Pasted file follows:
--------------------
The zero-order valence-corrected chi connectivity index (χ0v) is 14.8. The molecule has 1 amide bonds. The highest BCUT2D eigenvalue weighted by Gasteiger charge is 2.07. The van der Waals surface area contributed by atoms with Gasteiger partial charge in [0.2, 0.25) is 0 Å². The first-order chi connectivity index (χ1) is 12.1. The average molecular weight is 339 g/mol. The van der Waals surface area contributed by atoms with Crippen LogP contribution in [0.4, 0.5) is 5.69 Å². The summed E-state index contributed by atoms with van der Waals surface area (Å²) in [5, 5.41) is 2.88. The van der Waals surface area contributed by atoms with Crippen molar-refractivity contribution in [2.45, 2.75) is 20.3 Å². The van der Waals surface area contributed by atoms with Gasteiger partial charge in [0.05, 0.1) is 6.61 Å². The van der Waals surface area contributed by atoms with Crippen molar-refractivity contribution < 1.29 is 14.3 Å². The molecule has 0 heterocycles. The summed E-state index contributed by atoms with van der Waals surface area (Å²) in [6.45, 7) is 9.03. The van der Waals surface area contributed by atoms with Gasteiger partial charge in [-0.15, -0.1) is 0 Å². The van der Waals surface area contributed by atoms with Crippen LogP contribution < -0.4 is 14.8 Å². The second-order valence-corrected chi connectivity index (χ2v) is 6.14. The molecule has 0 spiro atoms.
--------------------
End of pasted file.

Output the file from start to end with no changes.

The zero-order valence-corrected chi connectivity index (χ0v) is 14.8. The molecule has 1 amide bonds. The highest BCUT2D eigenvalue weighted by Gasteiger charge is 2.07. The van der Waals surface area contributed by atoms with Gasteiger partial charge in [0.2, 0.25) is 0 Å². The first-order chi connectivity index (χ1) is 12.1. The average molecular weight is 339 g/mol. The van der Waals surface area contributed by atoms with Crippen LogP contribution in [0.4, 0.5) is 5.69 Å². The summed E-state index contributed by atoms with van der Waals surface area (Å²) in [5, 5.41) is 2.88. The van der Waals surface area contributed by atoms with Crippen molar-refractivity contribution in [2.45, 2.75) is 20.3 Å². The van der Waals surface area contributed by atoms with Gasteiger partial charge in [0.05, 0.1) is 6.61 Å². The van der Waals surface area contributed by atoms with Crippen molar-refractivity contribution < 1.29 is 14.3 Å². The molecule has 0 heterocycles. The summed E-state index contributed by atoms with van der Waals surface area (Å²) in [6.45, 7) is 9.03. The van der Waals surface area contributed by atoms with Gasteiger partial charge in [-0.15, -0.1) is 0 Å². The van der Waals surface area contributed by atoms with Crippen LogP contribution < -0.4 is 14.8 Å². The second-order valence-corrected chi connectivity index (χ2v) is 6.14. The molecule has 0 spiro atoms.